Infographic: An Introduction to Cross-Device Customer Journey Mapping

June 9, 2015

We see a product advertised on TV, we find that product online, and then we purchase the product without doing any further research. If this sounds too easy, that’s because in the vast majority of cases, it is. Case in point? Only 2% of customers buy on their first visit to a website.

Shoppers have moved beyond the behavior predicted by the traditional marketing funnel, and the customer’s path to purchase has become more of a winding road, with many more points of entry and exit.

Despite (or perhaps because of) a proliferation of marketing channels, from broadcast ads to pay-per-click, direct mail to programmatic advertising, it’s harder than ever for companies to understand just what makes a customer click “buy.”

So if the customer falls off their path to purchase, how can businesses develop a customer journey map that helps them find their way back? The answer lies in leveraging your proprietary data to account for the “the three C’s”: create, capture, and calibrate.



Create Cross-Device Consistency

First, companies need to create cross-device consistency and usability to allow customers to move between devices; 67% of consumers report moving sequentially between devices for the purpose of online shopping, and 98% of those switch between devices in a certain day. Drilling down further, 65% of consumers begin the path to purchase on a smartphone, and 61% of those continue on a PC/laptop while 4% continue on a tablet.

Customers expect their experience between devices to be seamless, and if your website isn’t responsive across different devices, you’re losing potential customers. Two out of three smartphone users say a mobile-friendly site makes them more likely to buy a company’s product or service, and 74% say they’re more likely to return to the site if it’s mobile-friendly. Your business’s cross-device solution, therefore, is to build a responsive e-commerce site and market across devices.

Capture Customers’ Attention

Next, companies should capture customers’ attention fast–and keep it. The typical consumer today only has an attention span of eight seconds. If your website takes too long to load, it doesn’t matter if it’s perfectly designed to showcase your incredible product.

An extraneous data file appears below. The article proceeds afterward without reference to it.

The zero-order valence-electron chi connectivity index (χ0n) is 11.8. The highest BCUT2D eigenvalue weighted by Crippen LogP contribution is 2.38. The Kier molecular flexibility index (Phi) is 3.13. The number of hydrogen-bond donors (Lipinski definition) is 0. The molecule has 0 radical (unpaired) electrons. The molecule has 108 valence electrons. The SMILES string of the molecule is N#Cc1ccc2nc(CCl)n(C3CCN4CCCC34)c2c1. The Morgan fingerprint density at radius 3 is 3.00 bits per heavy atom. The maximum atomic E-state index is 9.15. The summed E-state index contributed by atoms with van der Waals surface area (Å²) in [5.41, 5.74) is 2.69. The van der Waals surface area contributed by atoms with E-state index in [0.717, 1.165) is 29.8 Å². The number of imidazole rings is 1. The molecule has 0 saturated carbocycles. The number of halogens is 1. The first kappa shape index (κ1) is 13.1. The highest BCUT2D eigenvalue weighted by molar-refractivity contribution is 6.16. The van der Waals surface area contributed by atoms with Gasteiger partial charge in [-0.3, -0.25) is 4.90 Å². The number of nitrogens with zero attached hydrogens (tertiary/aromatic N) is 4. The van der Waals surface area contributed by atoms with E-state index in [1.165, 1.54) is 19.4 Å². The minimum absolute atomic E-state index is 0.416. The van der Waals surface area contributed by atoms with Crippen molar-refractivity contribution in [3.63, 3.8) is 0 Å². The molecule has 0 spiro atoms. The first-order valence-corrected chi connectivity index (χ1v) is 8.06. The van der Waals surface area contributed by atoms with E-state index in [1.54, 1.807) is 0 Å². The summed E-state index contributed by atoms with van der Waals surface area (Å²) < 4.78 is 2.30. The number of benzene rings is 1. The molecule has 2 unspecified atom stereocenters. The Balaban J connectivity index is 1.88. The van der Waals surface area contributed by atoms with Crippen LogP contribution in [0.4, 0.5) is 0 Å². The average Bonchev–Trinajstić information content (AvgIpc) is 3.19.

The response time on your website has a direct effect on how your customer feels towards your brand. A response time of 0.1 seconds gives customers the feeling of instantaneous response and gratification, while a one second or less response keeps the user’s flow of thought seamless; users can sense a delay, but they still feel in control of the experience. A one-to-five second response, meanwhile, makes users feel at the mercy of the device, and they often become distracted, making it harder for them to get back on track once the device responds.

For instance, Firefox noticed that when their site loaded one second slower, they saw a decrease in conversions by 2.7%. Similarly, Bing and Google found that a delay as small as 0.4 seconds reduced people’s usage of those sites on that visit and in future visits. Finally, Amazon reported that a 100 millisecond increase in speed was correlated to a 1% revenue increase.

Your solution? Develop content that loads quickly and test your site speed across devices.

Calibrate for Customer Aperture

Finally, calibrate your site for customer aperture, or catching the customer in the right mood and at the right time of day. Some variables that affect a customer’s aperture include their location, attitude, goal, available time, and whether it’s spontaneous or planned purchasing.

The devices your customers use are related to their goals, locations, and other variables. For example, eight out of ten purchases made on a smartphone are spontaneous, compared to six out of ten purchases made on a PC/laptop. Similarly, 60% of purchases made on a smartphone were made at home, while 85% of purchases made on a PC/laptop were made at home.

Today, real-time marketing means systematically responding to your customers in the moment, so it’s crucial that you know how your customer interacts with your brand on any channel. Customers respond to your real-time marketing efforts; 61% of consumers are more likely to buy from a company that delivers customized, real-time content, and real-time marketing increases conversion rates by an average of 26%.

Calibrate your site by taking advantage of your company’s first-party data—and use real-time data to personalize your site for your customers’ desires and interests.

The customer journey is circuitous, but by creating, capturing, and calibrating, you can ensure your customers reach their destination.

Want to learn more about how a single view of the customer can help you better understand the customer journey? Download the Single View of the Customer ebook.